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Putin intensifies his international agenda

One of the criticisms that President Vladimir Putin has received from the opposition is that he has not spent much time with other international leaders since the invasion of Ukraine.

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Putin intensifies his international agenda

One of the criticisms that President Vladimir Putin has received from the opposition is that he has not spent much time with other international leaders since the invasion of Ukraine. This includes phone calls from leaders like the French president, Emmanuel Macron, and the German chancellor Olaf Scholz. Despite being his most formidable enemy, Volodimir Zelensky, the Ukrainian president holds almost daily videoconferences with half of the world.

The Kremlin appears to have taken a decision to rectify this situation. It has set up a schedule of meetings, phone conversations and trips for Putin with colleagues from different countries. The Russian President spoke by telephone on Monday with Jair Bolsonaro his Brazilian counterpart to discuss the issue of global food security that has been affected by the conflict in Ukraine. According to the Russian Presidency's press service, the Kremlin promised Brazil fertilizers and strengthened the "strategic partner" between the two nations.

Putin will depart Russia Tuesday, his first departure since he attacked Ukraine. His last foreign trip was in February when he attended opening ceremonies of the Beijing Winter Olympics. He was welcomed by Xi Jinping. According to Dmitri Perskov, a Kremlin spokesperson, the trip will take him to Tajikistan, an ancient ally of Russia. He will meet Emomali Rajmon, his Tajik counterpart. The two countries will discuss bilateral issues as well as the Afghan situation, which is of concern to the Tajiks. Putin will attempt to reassure Rakhmon by stating that Moscow has very good relations with Taliban. This was the first time that a delegation from Russia attended the St. Petersburg International Economic Forum.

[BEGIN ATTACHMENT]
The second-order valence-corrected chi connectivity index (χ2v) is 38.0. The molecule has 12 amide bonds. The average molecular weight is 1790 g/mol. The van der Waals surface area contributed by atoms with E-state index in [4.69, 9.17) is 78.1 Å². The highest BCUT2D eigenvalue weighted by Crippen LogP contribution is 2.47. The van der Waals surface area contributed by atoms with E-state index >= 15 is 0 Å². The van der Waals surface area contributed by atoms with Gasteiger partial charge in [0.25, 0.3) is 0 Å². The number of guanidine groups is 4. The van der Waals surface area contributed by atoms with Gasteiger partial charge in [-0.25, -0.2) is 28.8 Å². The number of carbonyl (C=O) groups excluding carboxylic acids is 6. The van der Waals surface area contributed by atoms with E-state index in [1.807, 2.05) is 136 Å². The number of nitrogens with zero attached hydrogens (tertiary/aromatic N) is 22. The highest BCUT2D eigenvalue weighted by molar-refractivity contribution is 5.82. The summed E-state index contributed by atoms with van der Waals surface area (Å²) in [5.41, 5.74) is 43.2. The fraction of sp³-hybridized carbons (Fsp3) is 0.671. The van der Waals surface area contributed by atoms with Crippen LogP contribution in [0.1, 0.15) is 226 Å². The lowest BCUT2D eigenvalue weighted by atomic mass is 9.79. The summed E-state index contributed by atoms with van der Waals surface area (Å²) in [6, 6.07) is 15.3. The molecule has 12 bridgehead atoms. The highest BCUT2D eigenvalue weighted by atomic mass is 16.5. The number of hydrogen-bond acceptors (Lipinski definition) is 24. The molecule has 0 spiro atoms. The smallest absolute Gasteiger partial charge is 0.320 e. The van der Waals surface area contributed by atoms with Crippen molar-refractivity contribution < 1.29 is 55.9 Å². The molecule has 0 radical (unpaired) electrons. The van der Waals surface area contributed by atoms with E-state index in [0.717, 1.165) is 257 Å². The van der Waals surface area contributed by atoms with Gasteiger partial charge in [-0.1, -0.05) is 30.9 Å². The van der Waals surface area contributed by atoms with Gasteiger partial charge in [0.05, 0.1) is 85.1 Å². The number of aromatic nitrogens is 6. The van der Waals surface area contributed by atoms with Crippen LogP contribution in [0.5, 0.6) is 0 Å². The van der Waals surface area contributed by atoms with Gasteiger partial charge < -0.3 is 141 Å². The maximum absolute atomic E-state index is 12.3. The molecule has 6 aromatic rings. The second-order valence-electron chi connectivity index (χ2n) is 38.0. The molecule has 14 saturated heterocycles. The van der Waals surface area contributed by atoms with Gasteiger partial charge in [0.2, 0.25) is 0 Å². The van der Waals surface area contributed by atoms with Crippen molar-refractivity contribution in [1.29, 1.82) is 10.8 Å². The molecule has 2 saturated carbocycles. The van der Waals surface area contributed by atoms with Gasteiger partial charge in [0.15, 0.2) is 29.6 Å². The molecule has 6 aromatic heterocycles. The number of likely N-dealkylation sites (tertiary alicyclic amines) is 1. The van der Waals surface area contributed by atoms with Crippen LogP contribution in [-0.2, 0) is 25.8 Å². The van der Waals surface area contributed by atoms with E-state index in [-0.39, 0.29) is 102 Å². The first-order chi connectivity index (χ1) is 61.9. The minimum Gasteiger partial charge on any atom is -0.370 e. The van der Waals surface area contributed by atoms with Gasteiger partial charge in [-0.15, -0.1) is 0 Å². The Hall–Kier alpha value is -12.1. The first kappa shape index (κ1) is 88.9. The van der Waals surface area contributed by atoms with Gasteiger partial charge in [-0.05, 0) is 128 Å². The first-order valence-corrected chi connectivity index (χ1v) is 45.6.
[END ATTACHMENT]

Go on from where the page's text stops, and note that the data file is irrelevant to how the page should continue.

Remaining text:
After passing through Dushanbe (the capital of Tajikistan), Putin will travel to Ashgabat, Turkmenistan, on Wednesday. There he will be greeted by Serdar Berdimujamedov (his young Turkmen counterpart who arrived in Moscow on June 10). Although relations between the two countries have been rather cold in recent years they now seem to be on the cusp of warming up. Moscow seems to be pleased by the strong Turkmen authoritarianism. The son of Gurbanguli Berdimujamedov, the former dictator of Turkmenistan and the current president of Turkmenistan is 40 years old. Putin will attend the summit of countries bordering the Caspian Sea in Ashgabat (Azerbaijan and Iran, Kazakhstan, Russia Turkmenistan, Uzbekistan, Kazakhstan, Russia, Turkmenistan, and Uzbekistan).

Putin will be receiving Joko Widodo (the Indonesian president), back in Russia. He will arrive from Ukraine. Putin has called for the initiation of talks to end the war. Widodo in Kiev will also meet with Zelensky. By the way, the Indonesian president invited the top Russian leader yesterday to attend the G20 summit to be held on Bali between November 15-16.

Yuri Ushakov (the Russian Presidency's adviser) said yesterday that they had received the invitation and replied positively that they were interested in taking part. When asked if Putin would visit Bali, Ushakov said that there was still time. I hope that the pandemic will allow this event to take place in person. He said that Widodo's invitation was highly valued because Indonesians had been subject to strong pressure from Western countries due to the war in Ukraine.

Last Saturday, Putin met with Alexander Lukashenko (Belarusian president), in Saint Petersburg. He promised to strengthen his country with planes, rockets and nuclear warheads in case of a NATO attack. Although the meeting was supposed to have taken place in Belarus, it was moved to the former Russian imperial city.

It is possible that the Russian president will soon travel to the neighbouring country. He wants to make sure that Lukashenko is loyal and will agree to his idea to create a unitary country. In which case he would need to send troops to fight in Ukraine. With Russia, Belarus, and Ukraine. Putin has not been to Belarus since the start of the war. However, Lukashenko has been to Russia several times, including to Moscow, Sochi, and lastly to St. Petersburg.

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